Step 4: Consider course work
There are many platform-specific courses available for ERP, offered by the vendors and by third-party companies. These are expensive and awkward to schedule and, therefore, are probably out of reach of most IT managers until a CIO springs for the course. But having such courses on your resume can make a big difference when you’re pursuing that first ERP implementation.
The career benefits
If you are considering making a career move and becoming a consultant, a self-motivated ERP education is self-justifying. You will simply be more attractive to a larger number of potential clients if you are ERP-knowledgeable than if you’re not. While many available ERP consulting positions seem to want at least one implementation experience, this isn’t a big hurdle. You can overcome this issue by pursuing certification or simply marketing yourself at a bargain rate. Having an ERP knowledge base but no practical experience is certainly a much better skills position than not having any ERP knowledge at all.
If you realize the probability that your company will soon go to ERP, then a proactive approach to learning the ropes will make you the point person when the CIO begins putting the program plan together. There could be no better career move than to be three jumps ahead when the reinvention of your company gets under way. You’ll be indispensable to the CIO and CTO and a tremendous aide to all your peers.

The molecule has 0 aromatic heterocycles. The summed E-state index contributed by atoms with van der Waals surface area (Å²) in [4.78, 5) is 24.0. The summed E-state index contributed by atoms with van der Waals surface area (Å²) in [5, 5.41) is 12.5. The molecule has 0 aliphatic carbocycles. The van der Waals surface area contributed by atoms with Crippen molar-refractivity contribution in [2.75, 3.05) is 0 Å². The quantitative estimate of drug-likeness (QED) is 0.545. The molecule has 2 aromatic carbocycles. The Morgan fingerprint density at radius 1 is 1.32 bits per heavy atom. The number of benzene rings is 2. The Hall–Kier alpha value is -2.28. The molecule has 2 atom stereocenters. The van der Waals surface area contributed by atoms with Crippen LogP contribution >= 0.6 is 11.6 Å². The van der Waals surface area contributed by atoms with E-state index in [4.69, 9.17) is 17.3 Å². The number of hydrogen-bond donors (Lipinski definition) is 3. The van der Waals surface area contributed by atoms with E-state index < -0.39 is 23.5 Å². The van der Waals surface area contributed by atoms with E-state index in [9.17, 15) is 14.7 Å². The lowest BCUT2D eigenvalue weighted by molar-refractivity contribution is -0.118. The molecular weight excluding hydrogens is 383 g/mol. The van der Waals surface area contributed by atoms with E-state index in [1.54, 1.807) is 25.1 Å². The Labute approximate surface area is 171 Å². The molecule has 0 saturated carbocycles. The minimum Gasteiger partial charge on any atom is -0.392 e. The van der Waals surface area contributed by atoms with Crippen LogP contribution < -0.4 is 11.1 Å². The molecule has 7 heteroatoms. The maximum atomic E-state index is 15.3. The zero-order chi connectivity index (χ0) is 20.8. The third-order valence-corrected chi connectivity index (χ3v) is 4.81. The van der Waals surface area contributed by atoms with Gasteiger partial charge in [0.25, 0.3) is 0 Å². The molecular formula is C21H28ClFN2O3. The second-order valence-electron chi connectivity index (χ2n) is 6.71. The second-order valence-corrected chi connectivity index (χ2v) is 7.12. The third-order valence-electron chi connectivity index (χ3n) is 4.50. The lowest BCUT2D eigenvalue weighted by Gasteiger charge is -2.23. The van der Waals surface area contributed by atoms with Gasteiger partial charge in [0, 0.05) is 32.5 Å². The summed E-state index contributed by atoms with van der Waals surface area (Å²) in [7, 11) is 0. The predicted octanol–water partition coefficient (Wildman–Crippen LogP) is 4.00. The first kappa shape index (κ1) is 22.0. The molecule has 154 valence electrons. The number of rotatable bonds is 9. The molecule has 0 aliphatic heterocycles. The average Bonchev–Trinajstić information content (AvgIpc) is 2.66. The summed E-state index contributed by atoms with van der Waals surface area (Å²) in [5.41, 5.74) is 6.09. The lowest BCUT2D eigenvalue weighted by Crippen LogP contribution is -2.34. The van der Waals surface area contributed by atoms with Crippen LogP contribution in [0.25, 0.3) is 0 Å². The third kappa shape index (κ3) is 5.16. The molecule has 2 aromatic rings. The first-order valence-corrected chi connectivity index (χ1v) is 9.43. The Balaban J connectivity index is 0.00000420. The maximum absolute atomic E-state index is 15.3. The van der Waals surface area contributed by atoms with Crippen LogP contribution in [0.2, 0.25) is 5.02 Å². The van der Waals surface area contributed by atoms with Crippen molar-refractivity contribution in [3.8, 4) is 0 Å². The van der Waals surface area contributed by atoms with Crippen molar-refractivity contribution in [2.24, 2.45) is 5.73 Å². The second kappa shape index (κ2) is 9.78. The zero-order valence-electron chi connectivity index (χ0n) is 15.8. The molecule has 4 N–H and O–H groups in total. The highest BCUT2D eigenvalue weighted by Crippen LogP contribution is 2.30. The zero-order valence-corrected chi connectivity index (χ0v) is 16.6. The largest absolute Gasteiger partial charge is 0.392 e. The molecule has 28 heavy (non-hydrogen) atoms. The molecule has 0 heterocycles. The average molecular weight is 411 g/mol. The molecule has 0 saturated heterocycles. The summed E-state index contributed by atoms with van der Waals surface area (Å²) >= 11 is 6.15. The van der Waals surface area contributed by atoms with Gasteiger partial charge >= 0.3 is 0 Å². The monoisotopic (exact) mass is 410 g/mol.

And keep in mind that even if you go to the trouble of learning ERP only to find that your company won’t be converting anytime soon, your career and potential advancement have been greatly enhanced and will prove beneficial despite your company’s ERP setback.
That’s because unless your company is some kind of unusual standalone that just doesn’t work with vendors or customers, your non-ERP shop is still required to work with partner companies that are. The tasks involved in this kind of relationship include setting up portals, designing shared B2B apps, and, in general, accommodating the partner company that is into integrated and distributed processes.
Once again, you will become the go-to staffer if these tasks are on the table and you’re the one with some ERP know-how.
Scott Robinson is a 20-year IT veteran with extensive experience in business intelligence and systems integration. An enterprise architect with a background in social psychology, he frequently consults and lectures on analytics, business intelligence and social informatics, primarily in the health care and HR industries.